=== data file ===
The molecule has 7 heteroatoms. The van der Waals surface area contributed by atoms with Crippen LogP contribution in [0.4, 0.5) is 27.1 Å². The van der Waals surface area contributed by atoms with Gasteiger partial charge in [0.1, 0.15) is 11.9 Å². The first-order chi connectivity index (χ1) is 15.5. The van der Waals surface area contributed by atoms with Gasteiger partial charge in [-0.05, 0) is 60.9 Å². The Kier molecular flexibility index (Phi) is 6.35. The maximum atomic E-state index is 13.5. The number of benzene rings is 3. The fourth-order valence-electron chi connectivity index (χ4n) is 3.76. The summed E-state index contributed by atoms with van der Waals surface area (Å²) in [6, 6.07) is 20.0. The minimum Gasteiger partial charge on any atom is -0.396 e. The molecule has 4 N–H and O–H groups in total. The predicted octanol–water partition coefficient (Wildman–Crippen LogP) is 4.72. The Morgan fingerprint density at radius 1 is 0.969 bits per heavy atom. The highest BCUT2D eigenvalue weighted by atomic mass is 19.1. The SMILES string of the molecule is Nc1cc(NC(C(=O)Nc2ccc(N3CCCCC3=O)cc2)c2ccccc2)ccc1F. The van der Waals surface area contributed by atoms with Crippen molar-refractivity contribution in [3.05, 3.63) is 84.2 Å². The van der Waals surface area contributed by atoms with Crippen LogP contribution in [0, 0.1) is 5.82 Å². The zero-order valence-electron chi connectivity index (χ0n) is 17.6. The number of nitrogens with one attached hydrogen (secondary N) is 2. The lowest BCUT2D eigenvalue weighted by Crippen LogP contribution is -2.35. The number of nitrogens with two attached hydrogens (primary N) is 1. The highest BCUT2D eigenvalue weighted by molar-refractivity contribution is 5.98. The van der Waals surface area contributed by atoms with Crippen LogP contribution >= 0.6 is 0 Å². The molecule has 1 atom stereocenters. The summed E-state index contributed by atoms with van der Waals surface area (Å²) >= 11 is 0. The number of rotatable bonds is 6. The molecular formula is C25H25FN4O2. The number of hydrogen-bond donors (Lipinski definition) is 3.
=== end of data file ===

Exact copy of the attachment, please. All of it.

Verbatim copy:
The molecule has 7 heteroatoms. The van der Waals surface area contributed by atoms with Crippen LogP contribution in [0.4, 0.5) is 27.1 Å². The van der Waals surface area contributed by atoms with Gasteiger partial charge in [0.1, 0.15) is 11.9 Å². The first-order chi connectivity index (χ1) is 15.5. The van der Waals surface area contributed by atoms with Gasteiger partial charge in [-0.05, 0) is 60.9 Å². The Kier molecular flexibility index (Phi) is 6.35. The maximum atomic E-state index is 13.5. The number of benzene rings is 3. The fourth-order valence-electron chi connectivity index (χ4n) is 3.76. The summed E-state index contributed by atoms with van der Waals surface area (Å²) in [6, 6.07) is 20.0. The minimum Gasteiger partial charge on any atom is -0.396 e. The molecule has 4 N–H and O–H groups in total. The predicted octanol–water partition coefficient (Wildman–Crippen LogP) is 4.72. The Morgan fingerprint density at radius 1 is 0.969 bits per heavy atom. The highest BCUT2D eigenvalue weighted by atomic mass is 19.1. The SMILES string of the molecule is Nc1cc(NC(C(=O)Nc2ccc(N3CCCCC3=O)cc2)c2ccccc2)ccc1F. The van der Waals surface area contributed by atoms with Crippen molar-refractivity contribution in [3.05, 3.63) is 84.2 Å². The van der Waals surface area contributed by atoms with Crippen LogP contribution in [0, 0.1) is 5.82 Å². The zero-order valence-electron chi connectivity index (χ0n) is 17.6. The number of nitrogens with one attached hydrogen (secondary N) is 2. The lowest BCUT2D eigenvalue weighted by Crippen LogP contribution is -2.35. The number of nitrogens with two attached hydrogens (primary N) is 1. The highest BCUT2D eigenvalue weighted by molar-refractivity contribution is 5.98. The van der Waals surface area contributed by atoms with Crippen LogP contribution >= 0.6 is 0 Å². The molecule has 1 atom stereocenters. The summed E-state index contributed by atoms with van der Waals surface area (Å²) >= 11 is 0. The number of rotatable bonds is 6. The molecular formula is C25H25FN4O2. The number of hydrogen-bond donors (Lipinski definition) is 3.